April 4, 2007
I suffered my first setback in Namche Bazaar when I came down with altitude sickness on our rest day. The sight of food caused my stomach to do turn flips. Dan Mazur, our trip leader, thinks this might have been caused by the two large pizzas Mark and I ate upon arrival in Namche. The end result is that I couldn’t eat for 1-1/2 days. I wasn’t too concerned because this is a common ailment at high altitude. Other than the stomach problem, I felt great—no headache, shortness of breath or any of the more serious problems caused by altitude. The trek from Namche (11,300 feet) to Pangboche (12,700 feet) was very difficult, with lots of ups and downs. Since I was climbing with no fuel in
my tank, the trek was even more difficult for me. By the time I arrived in Pangboche, I felt much better with the additional time for acclimatization. Last night, I ate almost a full dinner. I had the best sleep of the trip, and woke up this morning feeling great. I almost have my full appetite back. As I type this report, I am eating a hot bowl of chicken soup, just like home.
Today, we attended a Puja, which is a Buddhist Prayer Ceremony, led by a Lama, which is a Buddhist Priest. It was very interesting. He was a kindly, elderly man with a friendly, warm demeanor and an easy laugh. When he asked the age of Mark and me, he laughed because he had to look up an appropriate prayer for person of our age. We each presented him with a scarf (with 500 rupees wrapped inside the scarf). He opened the scarf and let the money fall out. He then blessed the scarf, said a prayer and put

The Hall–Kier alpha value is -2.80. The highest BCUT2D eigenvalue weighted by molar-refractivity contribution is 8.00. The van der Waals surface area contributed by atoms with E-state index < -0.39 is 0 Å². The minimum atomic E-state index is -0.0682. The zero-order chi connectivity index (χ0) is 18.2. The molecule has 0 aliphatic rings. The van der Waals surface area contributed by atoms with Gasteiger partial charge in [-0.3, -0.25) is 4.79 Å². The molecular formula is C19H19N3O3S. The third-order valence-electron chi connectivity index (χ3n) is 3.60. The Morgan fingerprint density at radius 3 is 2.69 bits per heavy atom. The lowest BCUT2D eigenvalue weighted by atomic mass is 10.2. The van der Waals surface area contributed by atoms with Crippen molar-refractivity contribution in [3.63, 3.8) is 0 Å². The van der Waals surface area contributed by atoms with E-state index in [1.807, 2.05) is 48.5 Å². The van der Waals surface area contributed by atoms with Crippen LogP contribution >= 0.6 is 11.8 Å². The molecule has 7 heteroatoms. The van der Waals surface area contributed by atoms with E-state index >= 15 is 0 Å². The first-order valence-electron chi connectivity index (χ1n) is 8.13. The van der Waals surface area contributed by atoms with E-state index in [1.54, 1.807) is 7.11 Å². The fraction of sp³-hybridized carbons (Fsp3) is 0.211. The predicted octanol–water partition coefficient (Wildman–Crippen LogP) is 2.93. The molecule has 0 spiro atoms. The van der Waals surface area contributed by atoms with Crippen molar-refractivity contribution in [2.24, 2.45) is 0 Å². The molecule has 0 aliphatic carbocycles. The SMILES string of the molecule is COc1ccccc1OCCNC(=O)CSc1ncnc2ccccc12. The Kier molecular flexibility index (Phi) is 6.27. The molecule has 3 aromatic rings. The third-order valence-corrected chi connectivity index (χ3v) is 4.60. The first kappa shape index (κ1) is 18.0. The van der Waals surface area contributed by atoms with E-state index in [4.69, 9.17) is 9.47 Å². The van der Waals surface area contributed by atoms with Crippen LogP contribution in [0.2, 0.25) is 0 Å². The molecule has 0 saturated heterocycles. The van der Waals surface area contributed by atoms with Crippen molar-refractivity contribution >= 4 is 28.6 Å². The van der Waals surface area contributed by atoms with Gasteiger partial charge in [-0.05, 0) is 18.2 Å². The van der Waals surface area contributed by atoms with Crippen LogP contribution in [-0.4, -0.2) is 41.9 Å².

the scarf around our neck. I checked this out before the trip with my retired and senior pastor (who is also a beloved friend), and he suggested some ideas that allowed me to honor this tradition, while at the same time respecting and honoring my faith. During the ceremony, I wore a cross that was given to my wife, Sharon, by my granddaughter, Bailey.
The children in these mountain villages are educated through grade 3, and they are trying to increase this to grade 6. There is a high school in Kunde, which is just above Namche Bazaar. Those children with relatives in Namche, and the means to finance an education, can attend this high school. There is only one hospital, which is in Kunde, which makes it difficult for the people in these villages to receive appropriate health care.
Today, we trek to Pheriche, which is an easy climb—only about 1-1/2 hours. In fact, the rest of the trek to Base Camp (5 more days) is a moderate climb.
Thanks for your continued prayers and support.
Two photos have been posted under “My Everest Photos”. Also, Dan Mazur has posted 3 dispatches on the Everest news website.
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